The Enriched Life Scale (ELS)

Development, Exploratory Factor Analysis, and Preliminary Construct Validity for U.S. Military Veteran and Civilian Samples

Published in: Translational Behavioral Medicine (2018). doi: 10.1093/tbm/iby109

Posted on RAND.org on January 04, 2019

by Caroline M. Angel, Mahlet Atakilt Woldetsadik, Nicholas J. Armstrong, Brandon B. Young, Rachel K. Linsner, Rosalinda V. Maury, John M. Pinter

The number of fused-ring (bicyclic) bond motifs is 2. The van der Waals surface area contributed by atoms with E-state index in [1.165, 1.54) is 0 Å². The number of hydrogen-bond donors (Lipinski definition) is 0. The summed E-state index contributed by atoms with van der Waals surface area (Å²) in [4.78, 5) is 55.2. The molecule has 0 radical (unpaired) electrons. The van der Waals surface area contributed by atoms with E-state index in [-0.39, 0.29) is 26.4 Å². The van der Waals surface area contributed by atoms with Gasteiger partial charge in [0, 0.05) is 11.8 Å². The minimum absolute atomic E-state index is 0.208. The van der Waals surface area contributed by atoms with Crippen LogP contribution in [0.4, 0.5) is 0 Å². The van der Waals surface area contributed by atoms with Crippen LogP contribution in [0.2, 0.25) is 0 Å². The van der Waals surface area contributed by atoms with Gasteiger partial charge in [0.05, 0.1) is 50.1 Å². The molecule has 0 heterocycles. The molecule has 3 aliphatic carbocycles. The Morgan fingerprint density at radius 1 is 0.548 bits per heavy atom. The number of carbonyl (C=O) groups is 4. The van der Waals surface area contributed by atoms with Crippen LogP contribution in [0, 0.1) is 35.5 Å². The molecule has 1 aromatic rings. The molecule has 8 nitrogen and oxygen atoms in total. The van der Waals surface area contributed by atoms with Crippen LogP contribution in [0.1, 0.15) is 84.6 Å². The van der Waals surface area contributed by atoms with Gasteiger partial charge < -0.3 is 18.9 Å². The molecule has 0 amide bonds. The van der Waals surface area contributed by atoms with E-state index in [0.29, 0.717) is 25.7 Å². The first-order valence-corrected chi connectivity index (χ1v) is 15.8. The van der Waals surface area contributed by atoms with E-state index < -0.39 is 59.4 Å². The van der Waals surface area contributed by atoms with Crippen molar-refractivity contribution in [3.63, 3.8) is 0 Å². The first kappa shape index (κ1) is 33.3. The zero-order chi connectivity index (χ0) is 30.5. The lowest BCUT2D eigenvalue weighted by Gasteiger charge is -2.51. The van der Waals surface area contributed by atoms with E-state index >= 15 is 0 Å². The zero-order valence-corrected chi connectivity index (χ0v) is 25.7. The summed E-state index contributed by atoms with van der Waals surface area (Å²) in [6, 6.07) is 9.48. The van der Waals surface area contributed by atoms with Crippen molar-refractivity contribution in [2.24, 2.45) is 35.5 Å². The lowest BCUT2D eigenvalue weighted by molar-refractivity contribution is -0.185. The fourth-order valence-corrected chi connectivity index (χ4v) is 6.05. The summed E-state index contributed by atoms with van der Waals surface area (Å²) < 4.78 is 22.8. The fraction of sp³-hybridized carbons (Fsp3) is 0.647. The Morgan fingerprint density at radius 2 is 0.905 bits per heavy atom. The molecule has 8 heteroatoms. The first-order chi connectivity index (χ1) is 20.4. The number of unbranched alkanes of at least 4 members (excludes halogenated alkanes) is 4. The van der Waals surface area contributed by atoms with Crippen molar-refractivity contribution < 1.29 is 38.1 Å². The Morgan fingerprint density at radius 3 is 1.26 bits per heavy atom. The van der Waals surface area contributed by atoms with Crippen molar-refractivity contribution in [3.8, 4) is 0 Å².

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The U.S. military veteran serving nonprofit, Team Red, White & Blue (RWB), defined an "enriched life" as having physical, mental, and emotional health; supportive relationships; and a sense of purpose. Until now, no corresponding measure of an "enriched life" existed for the purposes of clinical assessment and research. The primary objective of this study was to explore the psychometric properties of the Enriched Life Scale (ELS) in veteran and civilian samples. Our secondary objective was to examine differences in ELS scores in subgroups of veterans who had combat deployments and service-related injuries. Veteran thought leaders working with social scientists developed the ELS and implemented exploratory factor analysis to determine the underlying dimensions of the "enriched life" construct. One thousand one hundred and eighty-seven veterans and 598 civilians participated in the study. This article describes the development of the ELS, reliability, exploratory factor analysis, and preliminary construct validity. The final ELS had 40 items and consisted of five constructs that were labeled "Genuine Relationships"; "Sense of Purpose"; "Engaged Citizenship"; "Mental Health"; and "Physical Health." Measures had high internal consistency (α = 0.82-0.94). Civilians scored higher than veterans on every ELS item, subscales, and total score, with small to large effect size differences noted between groups. In the veteran subsample, individuals with combat experience scored lower on every ELS subscale than those without combat experience (small effect sizes), as did veterans with service-related injuries in comparison to those without them (small to large effect sizes). This article establishes preliminary psychometric properties of the ELS—a promising instrument to measure an enriched life. Further study is currently underway to establish confirmatory factor analyses and explore extending its usage to diverse military and civilian samples.

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